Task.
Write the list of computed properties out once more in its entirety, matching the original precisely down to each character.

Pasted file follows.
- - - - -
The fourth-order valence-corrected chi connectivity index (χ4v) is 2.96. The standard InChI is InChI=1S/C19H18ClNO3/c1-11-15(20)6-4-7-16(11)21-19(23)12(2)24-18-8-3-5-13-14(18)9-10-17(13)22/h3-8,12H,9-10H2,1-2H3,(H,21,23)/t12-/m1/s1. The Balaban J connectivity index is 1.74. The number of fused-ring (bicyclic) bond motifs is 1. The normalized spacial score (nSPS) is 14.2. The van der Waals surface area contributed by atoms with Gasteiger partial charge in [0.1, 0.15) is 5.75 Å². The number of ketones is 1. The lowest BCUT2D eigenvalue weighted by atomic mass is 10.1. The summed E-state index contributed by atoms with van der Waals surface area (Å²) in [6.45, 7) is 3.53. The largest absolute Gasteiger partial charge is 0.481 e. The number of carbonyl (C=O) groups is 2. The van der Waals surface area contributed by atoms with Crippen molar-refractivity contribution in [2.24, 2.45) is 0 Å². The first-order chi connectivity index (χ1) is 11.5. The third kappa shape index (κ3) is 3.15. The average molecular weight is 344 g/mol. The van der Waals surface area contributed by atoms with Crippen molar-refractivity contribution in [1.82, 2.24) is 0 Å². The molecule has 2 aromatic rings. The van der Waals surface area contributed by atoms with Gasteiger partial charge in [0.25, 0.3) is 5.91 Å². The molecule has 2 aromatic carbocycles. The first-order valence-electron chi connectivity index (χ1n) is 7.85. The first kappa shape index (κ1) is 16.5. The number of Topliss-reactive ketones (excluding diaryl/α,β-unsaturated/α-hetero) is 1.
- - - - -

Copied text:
The fourth-order valence-corrected chi connectivity index (χ4v) is 2.96. The standard InChI is InChI=1S/C19H18ClNO3/c1-11-15(20)6-4-7-16(11)21-19(23)12(2)24-18-8-3-5-13-14(18)9-10-17(13)22/h3-8,12H,9-10H2,1-2H3,(H,21,23)/t12-/m1/s1. The Balaban J connectivity index is 1.74. The number of fused-ring (bicyclic) bond motifs is 1. The normalized spacial score (nSPS) is 14.2. The van der Waals surface area contributed by atoms with Gasteiger partial charge in [0.1, 0.15) is 5.75 Å². The number of ketones is 1. The lowest BCUT2D eigenvalue weighted by atomic mass is 10.1. The summed E-state index contributed by atoms with van der Waals surface area (Å²) in [6.45, 7) is 3.53. The largest absolute Gasteiger partial charge is 0.481 e. The number of carbonyl (C=O) groups is 2. The van der Waals surface area contributed by atoms with Crippen molar-refractivity contribution in [2.24, 2.45) is 0 Å². The first-order chi connectivity index (χ1) is 11.5. The third kappa shape index (κ3) is 3.15. The average molecular weight is 344 g/mol. The van der Waals surface area contributed by atoms with Crippen molar-refractivity contribution in [1.82, 2.24) is 0 Å². The molecule has 2 aromatic rings. The van der Waals surface area contributed by atoms with Gasteiger partial charge in [0.25, 0.3) is 5.91 Å². The molecule has 2 aromatic carbocycles. The first-order valence-electron chi connectivity index (χ1n) is 7.85. The first kappa shape index (κ1) is 16.5. The number of Topliss-reactive ketones (excluding diaryl/α,β-unsaturated/α-hetero) is 1.